Building a bridge to Eden

Fleeing Russia's pogroms, and England's snobbery, a group of Jewish farmers braved Canada's wilds.

By GITA GORDON
November 10, 2008 19:45
Building a bridge to Eden

russian jews pioneers 248.88. (photo credit: Courtesy)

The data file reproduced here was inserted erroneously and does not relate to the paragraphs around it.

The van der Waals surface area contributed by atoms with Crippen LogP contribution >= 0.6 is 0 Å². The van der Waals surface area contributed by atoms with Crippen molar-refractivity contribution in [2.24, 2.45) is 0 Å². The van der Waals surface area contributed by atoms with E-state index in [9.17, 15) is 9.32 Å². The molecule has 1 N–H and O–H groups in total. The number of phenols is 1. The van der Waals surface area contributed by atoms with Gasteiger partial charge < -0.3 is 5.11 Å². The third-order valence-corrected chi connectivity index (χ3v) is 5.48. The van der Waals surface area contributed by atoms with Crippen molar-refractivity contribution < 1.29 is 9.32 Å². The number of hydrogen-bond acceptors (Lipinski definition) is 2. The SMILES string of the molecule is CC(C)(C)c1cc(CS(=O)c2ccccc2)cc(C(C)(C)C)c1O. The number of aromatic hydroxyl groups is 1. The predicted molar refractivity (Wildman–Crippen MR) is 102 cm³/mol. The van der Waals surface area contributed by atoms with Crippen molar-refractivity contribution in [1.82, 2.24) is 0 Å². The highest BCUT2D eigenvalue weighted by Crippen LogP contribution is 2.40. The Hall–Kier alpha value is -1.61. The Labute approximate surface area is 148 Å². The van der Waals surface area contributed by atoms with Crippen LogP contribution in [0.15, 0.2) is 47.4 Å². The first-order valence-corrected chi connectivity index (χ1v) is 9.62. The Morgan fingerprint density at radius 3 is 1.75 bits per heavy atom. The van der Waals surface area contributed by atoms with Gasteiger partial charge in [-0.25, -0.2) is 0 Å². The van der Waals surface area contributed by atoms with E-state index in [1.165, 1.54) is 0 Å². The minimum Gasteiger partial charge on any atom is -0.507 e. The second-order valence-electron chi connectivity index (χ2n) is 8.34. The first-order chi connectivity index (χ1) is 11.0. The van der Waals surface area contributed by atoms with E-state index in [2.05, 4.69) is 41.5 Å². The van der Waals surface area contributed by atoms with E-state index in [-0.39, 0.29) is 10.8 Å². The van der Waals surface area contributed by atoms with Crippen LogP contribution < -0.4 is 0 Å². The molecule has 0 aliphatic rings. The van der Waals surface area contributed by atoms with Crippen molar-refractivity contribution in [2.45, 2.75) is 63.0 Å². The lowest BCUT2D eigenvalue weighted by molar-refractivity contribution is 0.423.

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In 1908 two new buildings were constructed in the province of Saskatchewan on a remote spot one mile north of the Carrot River. The first was a small shack that was to serve as a post office and the second a synagogue. These constructions were the first mark of success that came to a group of pioneers who were clearing the forest and draining the swamps to create land suitable for growing wheat. What brought these people here, to this cold, inhospitable tract of land? The answer lies in the confluence of three events. The first involves Russia, where the hardships heaped upon the Jews reached a new high in 1882 after the assassination of Czar Alexander II. In 1882 his successor instigated the infamous "May Laws" expelling Jews from many areas where they had previously been allowed, and encouraging and even instigating murderous pogroms. The result was a stream of fleeing refugees, and they went to England, South Africa and America. The second event was the decision of the Canadian government following Confederation to open up the land of Western Canada to agricultural settlement. The idea was that they would provide food for the Eastern manufacturing areas, and in turn would become a market for the goods manufactured in the east. The areas would be linked by a transcontinental railway, the Canadian Pacific Railway. The decision was made to attract farmers from Western Europe by offering 160 acres of land for only $10. Provided the land was cleared and a minimum of 15 acres was productive within three years it became the property of the "homesteader." The third event was the shame felt by the settled British Jews as their poor brethren flooded into London. The Jews of England were similar to their compatriots in dress, speech and educational standards. This unruly mass of immigrants with their foreign ways posed a threat to the way that the gentiles perceived Jews. All these events converged at a meeting in February 1882 held at the mayor's parlor in the Mansion House, London, to discuss what to do about the Russian Jewish refugee problem. Attending the meeting was the Canadian high commissioner, Sir Tilloch Galt. He suggested that funds be collected to send out Jews to farm the lands of Western Canada. In one move it seemed all three problems would be solved. The Jews would leave London; they would be able to earn a living in their new land; the Canadian government would receive its farmers. With this in mind $15,000 was collected, Jewish families were found who were willing to take up the offer and 340 Jewish immigrants arrived in Winnipeg in June 1882. However, there was one factor that no one had taken into account, and this was the anti-Semitism of Canadian government officials, in both high places and low. PRIME MINISTER Sir John A. MacDonald had reacted initially to the plan to send Jews to farm the land by speaking of them as "the Old Clo move" referring to the role of poor Jewish immigrants earning a living by collecting and selling second-hand clothing. He said that once the Jews arrived in the Northwest, "they would at once go in for peddling and politics and be as much use in the new country as cheapjacks and chapmen." For two years the Jewish families were housed in a desolate wooden building, living off small amounts of money the men were able to earn in hard laboring jobs such as railway construction and the charity of the people of Winnipeg, Jews and non-Jews alike. Eventually, two years later, Galt was able to exert his influence and land in Moosomin was given to 27 families. The surrounding populace was reluctant to accept Jews in their midst and disparagingly labeled the place "New Jerusalem." It provided little in the way of help and support to the new arrivals. Not only that, but the very climate seemed to want to reject these Jewish settlers. Early frost, hail and drought all combined to prevent successful crops. Then six years later, in September 1889, when they were on the verge of success, fire destroyed all the crops. Arson was suspected but never proven, and the settlement was disbanded. This only reinforced the official view that the East European Jews were undesirable in Western Canada because they were unsuitable for agriculture. Even Galt, conveniently forgetting the delays in obtaining land and the hardships they endured, expressed his disillusion with the people he had tried to help by calling them "vagabonds." (Interestingly, no such derision was applied a to an earlier group of Scottish crofters, who had also failed to establish themselves upon the land.) The disparaging attitude to Jews, and more especially Jews as potential farmers, by prime minister MacDonald was carried over into the administration of Sir Wilfred Laurier. Parliamentary reports and official documents reveal many scathing remarks about Jews in general and their inability to settle the land in particular. IN SPITE of the failure of this first attempt, this was not the end of Jewish immigration to farm in Western Canada. Jews came singly and in groups. They came with some capital of their own, or they came under the sponsorship of charity groups or rich Jewish philanthropists. They came with vast experience of running farms for noblemen in Eastern Europe, or with no farming experience at all. Their determination conquered the hardships and in time the Jewish farm colonies were successfully established. These were Hirsh, Sonnenfeld, Wapella and Lipton in Saskatchewan, Rumsey and Trochu in Alberta, and Camper, Pine Ridge and Bender Hamlet in Manitoba. One of these groups who saw of the possibility of obtaining land for only $10 were Jewish immigrants from Lithuania, then living in South Africa. When the possibility of owning their own land became known to them, they decided to make use of this opportunity. Leaving the mild climate of Cape Town, eight families boarded ship and left harbor on a spring day in 1906. More than three weeks later they arrived in England, where they spent about a month with family members. They once again set sail and eight days later landed in Quebec. From there they went to Winnipeg. Two members of the group, Herman Katzeff and Harry Woolf, were advised to go to Saskatchewan. Near the small settlement of Star City, they found a thickly wooded area on the banks of the Carrot River. They were pleased with the abundance of water and the rich soil and they sent for the rest of the party. This group of pioneers was fortunate in that they had helpful non-Jewish neighbors, Isaac Brass and George Ellis. With the help of these two Englishmen, they constructed log cabins and learned how to survive that first winter in a cold, inhospitable land. The pioneers soon found that clearing a forest for farmland was no easy task. The winters, when no such work could be done, were long and the summers were short. The marshes created swarms of mosquitoes and the distance between the houses meant that travel from one to the other involved fording deep sloughs and finding their way through dense, dark forests. Money ran out and the men had to work for others to have some capital. They worked as laborers on farms and in road building. The women were left alone with the children, caring for livestock, chopping wood. By the time their men had sufficient funds and they returned to their homesteads, there was little left of the summer to engage in the necessary backbreaking work of "scrubbing," the term for clearing the land for agriculture. In the fall and winter of 1907 the men were able to earn some extra money helping to build the steel bridge over the Carrot River. However, in spite of the hard conditions, Jews fleeing pogroms in Russia, the slums of the East End of London and the tenements of New York came seeking the promise of land. By 1908 the Canadian authorities found that the population was sufficient to establish a post office. This was housed in the wooden shack home of David and Sam Vickar. A discussion took place and Sam Gordon describes the event in his autobiography. "So far as I can remember, we all wanted to call it 'Jewish bridge' but we thought that perhaps the postmaster general might not agree with it. We read through names of post offices in the Canadian postal guide and found many names beginning with Eden, (which sounded like 'Idden) so we made the quick and unanimous decision that the name of the new post office should be Edenbridge." In time that became the name of the settlement itself. The synagogue was built in 1908 and an advertisement was placed in the Winnipeg Jewish weekly for a spiritual leader. In 1909 Rabbi Max Shalit arrived in Edenbridge. He acquired a homestead and then sent for his wife and children in London to join him. Mike Usiskin writes of the family: "His children, two boys and a girl, are very well brought up. This farmer, who is also the shoichet [ritual slaughterer], moyl [circumciser], the teacher, sales agent and writer... had made himself just enough money to build a (one roomed) 'palace' out of boards." In spite of the hardships in the developing land, Shalit wrote to a newspaper in London in praise of his new life. "Flee my friends from the London fogs and the chaos that eats your hearts... and the bosses that live off your blood, sweat and tears. Flee from the two-faced society where politicians don't say what they think and don't think what they say. Come to Edenbridge. Come where the air is fresh... Come and help us tame this wild land. Come help us settle our colony... we need you. Come please! You will not regret it." Some read his words and followed his advice. Edenbridge grew and prospered. By 1920 swamps had been drained and forests cleared and 7,500 acres were under cultivation. By 1931 some 90 families of the settlement gathered to celebrate the silver jubilee. At this time they had not only the post office and synagogue, but also a community center and two schools. Cultural activities included a lending library, a dramatic society, young people's clubs and a newspaper. The men took an active part in the surrounding community, serving as honorary officers in the local municipality and farmers' cooperative societies. However, the difficult years of the Great Depression and the desire to give their children a better education resulted in many families leaving, and by 1964 only five families remained. From that time the synagogue was no longer used as a house of worship. In October 1968 a group of more than 200 people made a pilgrimage to the synagogue site and erected a cairn and historic site plaque. It would seem that the story ends here. However, on June 25, 1976, as a result of the efforts of Norman Vickar, a member of one of the original farm families and at that time a representative of Melfort in the Saskatchewan legislature, the Department of Tourism and Museums declared the synagogue a historic site, and 500 people arrived to take part in the dedication ceremony, among them premier Allen Blakeney. So though the colony of Edenbridge no longer exists, there is a museum housed in the synagogue building, a reminder of the brave Jewish pioneers, who created wheat lands from forest and marshes. The writer is author of historical fiction works including Scattered Blossoms (2008), based in Edenbridge, Canada.